Please help us spread the word about the Pinwheels for Peace Project
for International Day of Peace, September 21st 2006.
The website, http://www.pinwheelsforpeace.com has been updated and
we're starting to add participants to our map as they join (or re-
join). This year, we have an official song that was written and
recorded by a former student - when you hear it, you'll agree that it
definitely captures the spirit of the project! For those who wanted
t-shirts and posters, they're also ready to order. The site also has
a discussion board to share ideas, pinwheel directions and a template
for making pinwheels.
For those new to the project, here is a brief description:
Today’s students are bombarded with television images, video games,
and magazine articles/newspapers that give importance to conflict and
war. Violence has become commonplace and accepted as part of our
society and, for some students, it is a way of life. It is our hope
that through the Pinwheels for Peace project, we can help the
students make a public visual statement about their feelings about
war/ peace/ tolerance/ cooperation/ harmony/ unity and, in some way,
maybe, awaken the public and let them know what the next generation
This is not political. Peace doesn’t necessarily have to be
associated with the conflict of war, it can be related to violence/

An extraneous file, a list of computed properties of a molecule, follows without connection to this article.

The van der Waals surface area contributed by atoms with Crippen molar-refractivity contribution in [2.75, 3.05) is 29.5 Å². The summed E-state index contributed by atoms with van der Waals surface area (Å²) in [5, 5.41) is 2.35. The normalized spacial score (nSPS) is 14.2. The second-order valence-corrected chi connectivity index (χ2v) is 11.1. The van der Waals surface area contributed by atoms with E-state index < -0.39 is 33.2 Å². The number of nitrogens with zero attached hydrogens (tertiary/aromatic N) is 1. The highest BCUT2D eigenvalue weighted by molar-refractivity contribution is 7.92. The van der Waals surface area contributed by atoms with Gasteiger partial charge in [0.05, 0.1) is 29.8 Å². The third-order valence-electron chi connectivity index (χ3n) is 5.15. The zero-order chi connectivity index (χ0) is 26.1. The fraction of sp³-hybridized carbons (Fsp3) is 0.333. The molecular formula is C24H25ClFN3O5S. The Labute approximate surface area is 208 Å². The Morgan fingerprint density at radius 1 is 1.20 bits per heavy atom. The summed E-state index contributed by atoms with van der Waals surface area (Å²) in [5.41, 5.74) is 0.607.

intolerance in our daily lives, to peace of mind. To each of us,
peace can take on a different meaning, but, in the end, it all comes
down to a simple definition: a state of calm and serenity, with no
anxiety, the absence of violence, freedom from conflict or
disagreement among people or groups of people.
A pinwheel is a childhood symbol – it reminds us of a time when
things were simple, joyful, peaceful. A pinwheel is easily made using
just about any type of material, from copy paper, to thin plastic, to
lightweight metal. The stick of the pinwheel can be as simple as a
pencil or as intricate as a carved stick or metal rod. Pinwheels can
be made as small as one inch in diameter or as large as desired –
limited only by the creator’s materials and motivation. Pinwheels can
be minimal or very complex – imagination, creativity (and a mild
breeze) are the only variables needed.
Students will create pinwheels, pinwheels of all shapes and sizes –
as part of the creation process, the students will write their
thoughts about "war and peace / tolerance/ living in harmony with
others" on one side. The writing can be poetry, prose, haiku, or
essay-style – whatever writing form is appropriate as the children
express themselves. On the other side, the students will draw, paint,
collage, etc. to visually express their feelings. They will assemble
these pinwheels and on International Day of Peace, Sept. 21, 2006,
everyone will "plant" their pinwheels outside (at the schools,
museum, public places, etc.) as a public statement and art exhibit/
installation. The spinning of the pinwheels in the wind will spread
thoughts and feelings about peace throughout the country, the world!
Last year, we estimate that over a half-million pinwheels were
spinning in over 1,350 locations throughout the world! This year
we're hoping for even more!
Please join us in our quest for "whirled peace!" Please let us know
if you have any questions or suggestions!
Ann Ayers & Ellen McMillan
Monarch High School
Coconut Creek, FL